Originally Posted by NickB
I believe Sherrard and Kleinman were very competent but, even if they weren't, Hanratty maintained Kleinman and said he wanted Sherrard to conduct the case. I suspect the reason for this is that Hanratty thought that Sherrard and Kleinman believed in him (and I think they did until the Rhyl alibi) and that other solicitors/barristers might not be so gullible.
I don't see how complete disclosure could have saved him, and doubt that the level of nondisclosure was abnormal for that time, and he didn't murder a 'local'.
After the execution he had the luck of people like Foot/Woffinden presenting his case in a highly biased way. The Court of Appeal said that even without the DNA it would have upheld the guilty verdict.
Hi again Nick - thanks for your response.
Why do you say that Kleinmann was ''very competent''? It's a genuine question. I particularly feel he let his man down badly on the identification parade.
Sherrard was undoubtedly hardworking and dignified but I'll hand over on this aspect to my cyber pal Graham and let him regale us about the Brighton Trunk Murder or something equally grisly from the past where a murderer got off due to a canny brief.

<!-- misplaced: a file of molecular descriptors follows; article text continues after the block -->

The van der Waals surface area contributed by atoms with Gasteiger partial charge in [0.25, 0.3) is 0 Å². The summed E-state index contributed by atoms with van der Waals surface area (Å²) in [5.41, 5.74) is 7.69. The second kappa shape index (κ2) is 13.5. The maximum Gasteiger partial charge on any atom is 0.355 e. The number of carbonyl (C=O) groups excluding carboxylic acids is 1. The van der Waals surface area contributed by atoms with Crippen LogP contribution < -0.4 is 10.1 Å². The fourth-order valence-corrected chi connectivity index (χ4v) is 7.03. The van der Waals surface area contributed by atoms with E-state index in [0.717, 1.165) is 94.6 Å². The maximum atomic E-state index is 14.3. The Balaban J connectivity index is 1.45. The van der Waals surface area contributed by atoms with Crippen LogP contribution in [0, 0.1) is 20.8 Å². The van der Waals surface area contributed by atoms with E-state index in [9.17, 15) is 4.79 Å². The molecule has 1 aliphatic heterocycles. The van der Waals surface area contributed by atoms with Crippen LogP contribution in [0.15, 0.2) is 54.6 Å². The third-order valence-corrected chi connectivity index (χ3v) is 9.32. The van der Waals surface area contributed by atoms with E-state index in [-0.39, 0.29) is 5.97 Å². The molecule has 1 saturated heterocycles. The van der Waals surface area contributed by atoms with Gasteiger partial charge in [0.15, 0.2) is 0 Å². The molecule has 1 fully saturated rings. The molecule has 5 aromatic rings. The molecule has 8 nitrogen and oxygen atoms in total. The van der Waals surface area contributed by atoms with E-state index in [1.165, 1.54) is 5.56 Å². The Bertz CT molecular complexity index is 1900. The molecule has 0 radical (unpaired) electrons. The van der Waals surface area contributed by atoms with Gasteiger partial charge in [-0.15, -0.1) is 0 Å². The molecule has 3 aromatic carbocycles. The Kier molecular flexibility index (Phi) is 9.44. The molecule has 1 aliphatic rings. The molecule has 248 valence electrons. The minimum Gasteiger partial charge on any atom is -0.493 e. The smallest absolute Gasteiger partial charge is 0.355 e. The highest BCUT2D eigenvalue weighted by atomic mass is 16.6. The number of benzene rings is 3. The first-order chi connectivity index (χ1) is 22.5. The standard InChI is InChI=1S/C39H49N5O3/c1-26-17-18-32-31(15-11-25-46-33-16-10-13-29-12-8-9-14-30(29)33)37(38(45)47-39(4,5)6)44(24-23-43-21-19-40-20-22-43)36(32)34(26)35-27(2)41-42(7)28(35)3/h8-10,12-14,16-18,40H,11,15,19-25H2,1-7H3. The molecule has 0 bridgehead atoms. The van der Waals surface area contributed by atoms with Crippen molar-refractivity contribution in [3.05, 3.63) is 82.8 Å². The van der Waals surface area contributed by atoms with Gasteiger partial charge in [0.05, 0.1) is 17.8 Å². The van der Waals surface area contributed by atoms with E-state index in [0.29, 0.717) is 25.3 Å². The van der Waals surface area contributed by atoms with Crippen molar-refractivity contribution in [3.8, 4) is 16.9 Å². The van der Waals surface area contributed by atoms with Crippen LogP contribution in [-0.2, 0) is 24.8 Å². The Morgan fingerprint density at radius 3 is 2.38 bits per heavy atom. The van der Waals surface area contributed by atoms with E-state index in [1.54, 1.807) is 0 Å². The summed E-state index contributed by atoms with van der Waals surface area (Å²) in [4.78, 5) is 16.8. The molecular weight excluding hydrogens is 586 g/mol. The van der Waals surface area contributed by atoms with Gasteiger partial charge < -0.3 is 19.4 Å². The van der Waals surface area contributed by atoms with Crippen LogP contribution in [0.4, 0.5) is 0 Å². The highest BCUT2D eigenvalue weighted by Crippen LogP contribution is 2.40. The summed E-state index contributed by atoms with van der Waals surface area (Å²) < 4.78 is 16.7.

Complete disclosure may not have saved Hanratty but should he have been denied it going in the mix to the jury? I don't have time to check now but I'm pretty certain the Court of Appeal in 2002 referred to such disclosure as being required ''even by the standards of the day'' or something very similar.
I take your point about the blinkered approach of campaigners like Foot and Woffinden. With regard to your last sentence, the Court of Appeal were very astute in ensuring that their judgement could not be challenged.